Working with clients dealing with both money and mental health problems

13 May 2019

As part of Mental Health Awareness Week 2019, Rethink Mental Illness, part of Mental Health and Money Advice, give their top five key pieces of advice for debt advisers when supporting clients who are dealing with money and mental health problems. 

It’s fairly widespread knowledge these days that having money problems and having mental health problems are inextricably linked, with almost half of people in problem debt likely to experience a mental health problem.

The stress of dealing with multiple creditors, the fear of losing your home or other possessions, dreading the phone ringing or the knock on the door is a common theme for most debt advice clients. So, as money advisers, it’s not hard to see why dealing with money issues has a negative impact on someone’s mental health.

It’s also the case that living with a long-term mental illness, such as schizophrenia, bipolar disorder and others, can make managing and dealing with money more difficult. This can result in difficulties with day to day budgeting, lack of impulse control and overspending and lack of confidence or ability to manage debt.

Having worked exclusively with clients who have both mental health and money problems for over ten years, and having set up the first UK wide service dedicated to providing advice and information on these two issues- Mental Health & Money Advice– what would be the five key pieces of advice I would give in relation to working with clients dealing with both money and mental health problems?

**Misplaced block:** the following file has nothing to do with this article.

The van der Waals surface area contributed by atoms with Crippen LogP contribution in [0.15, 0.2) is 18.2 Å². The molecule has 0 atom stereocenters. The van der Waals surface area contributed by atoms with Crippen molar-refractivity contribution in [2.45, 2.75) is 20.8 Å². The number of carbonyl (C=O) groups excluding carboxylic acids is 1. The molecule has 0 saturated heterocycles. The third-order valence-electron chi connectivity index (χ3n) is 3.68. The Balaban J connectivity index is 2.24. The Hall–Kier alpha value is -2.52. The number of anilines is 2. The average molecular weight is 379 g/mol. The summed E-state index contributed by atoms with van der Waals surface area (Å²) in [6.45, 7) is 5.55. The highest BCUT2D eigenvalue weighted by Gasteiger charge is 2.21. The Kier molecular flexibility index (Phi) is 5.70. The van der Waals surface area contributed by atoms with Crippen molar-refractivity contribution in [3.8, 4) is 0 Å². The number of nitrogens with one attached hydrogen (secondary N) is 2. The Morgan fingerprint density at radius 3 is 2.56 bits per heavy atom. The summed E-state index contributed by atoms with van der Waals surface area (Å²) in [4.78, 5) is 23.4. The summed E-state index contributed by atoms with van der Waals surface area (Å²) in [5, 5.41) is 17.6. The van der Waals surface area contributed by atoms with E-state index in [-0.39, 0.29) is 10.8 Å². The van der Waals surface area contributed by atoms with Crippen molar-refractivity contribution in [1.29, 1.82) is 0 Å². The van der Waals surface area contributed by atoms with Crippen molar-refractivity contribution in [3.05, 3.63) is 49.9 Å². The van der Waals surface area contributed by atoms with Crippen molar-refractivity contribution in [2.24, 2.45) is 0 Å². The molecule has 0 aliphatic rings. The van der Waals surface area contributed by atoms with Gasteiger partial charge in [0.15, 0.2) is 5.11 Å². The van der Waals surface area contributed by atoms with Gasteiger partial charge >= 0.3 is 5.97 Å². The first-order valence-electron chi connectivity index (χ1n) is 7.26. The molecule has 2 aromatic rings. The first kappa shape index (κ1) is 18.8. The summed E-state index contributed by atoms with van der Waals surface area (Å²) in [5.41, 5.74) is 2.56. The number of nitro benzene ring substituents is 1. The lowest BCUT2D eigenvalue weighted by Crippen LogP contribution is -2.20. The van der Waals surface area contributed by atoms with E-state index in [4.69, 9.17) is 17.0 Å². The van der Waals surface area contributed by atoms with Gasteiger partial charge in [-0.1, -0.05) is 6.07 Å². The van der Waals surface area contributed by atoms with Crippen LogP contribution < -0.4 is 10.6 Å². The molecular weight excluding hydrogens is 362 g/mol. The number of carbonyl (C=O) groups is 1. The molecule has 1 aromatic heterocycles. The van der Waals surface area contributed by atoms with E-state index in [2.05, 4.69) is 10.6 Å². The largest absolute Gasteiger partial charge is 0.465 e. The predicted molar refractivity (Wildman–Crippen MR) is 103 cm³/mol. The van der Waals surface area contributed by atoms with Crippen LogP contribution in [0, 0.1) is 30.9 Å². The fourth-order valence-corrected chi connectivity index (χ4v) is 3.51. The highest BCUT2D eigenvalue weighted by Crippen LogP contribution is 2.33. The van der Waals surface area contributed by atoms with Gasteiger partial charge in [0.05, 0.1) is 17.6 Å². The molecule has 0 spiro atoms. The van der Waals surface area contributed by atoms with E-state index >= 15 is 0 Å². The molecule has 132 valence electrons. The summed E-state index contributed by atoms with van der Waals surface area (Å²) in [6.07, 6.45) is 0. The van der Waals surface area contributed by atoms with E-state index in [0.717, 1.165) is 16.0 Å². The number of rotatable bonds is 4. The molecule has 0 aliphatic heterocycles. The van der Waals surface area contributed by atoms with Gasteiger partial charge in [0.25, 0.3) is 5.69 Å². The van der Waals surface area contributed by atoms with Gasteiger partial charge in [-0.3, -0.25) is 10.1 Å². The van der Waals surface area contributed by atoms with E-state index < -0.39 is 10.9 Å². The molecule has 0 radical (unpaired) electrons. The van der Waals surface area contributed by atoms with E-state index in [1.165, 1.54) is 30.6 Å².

1. Take your time

When a client tells you they are struggling with their mental health or have a diagnosed mental health problem that’s quite a big deal. They have trusted you with some very personal and sensitive information. Sometimes, you might be the first person they have ever disclosed this to. This is when using the TEXAS model is really useful, particularly thanking the client for sharing this with you.
Being able to explain their situation to you might be hard for them for a number of reasons such as:

  • anxiety,
  • memory problems,
  • disordered thinking,
  • fear

This could be linked to the condition itself or any medication they might be taking. So, take your time. They might not have all of the information you need from them to be able to provide full debt advice and options- be patient. Offer another appointment, make a clear, bullet pointed list of the information they need to gather and give it to them in a format they prefer. The research done by Bristol Personal Finance Research Centre in to debt advisers’ experiences of working with clients with mental health problems also has some great tips for money advisers, including dealing with disclosures and using the TEXAS model.

2. Explore Income Maximisation

The most popular area of our Mental Health and Money Advice website and the topic we advise the most on is Personal Independence Payment (PIP). Many clients living with a mental illness aren’t aware they could be eligible for PIP as they think of it as a benefit for physical health problems. Signpost them to our information dedicated solely to claiming PIP for a mental health problem as it talks through each question of the application form from a mental health perspective.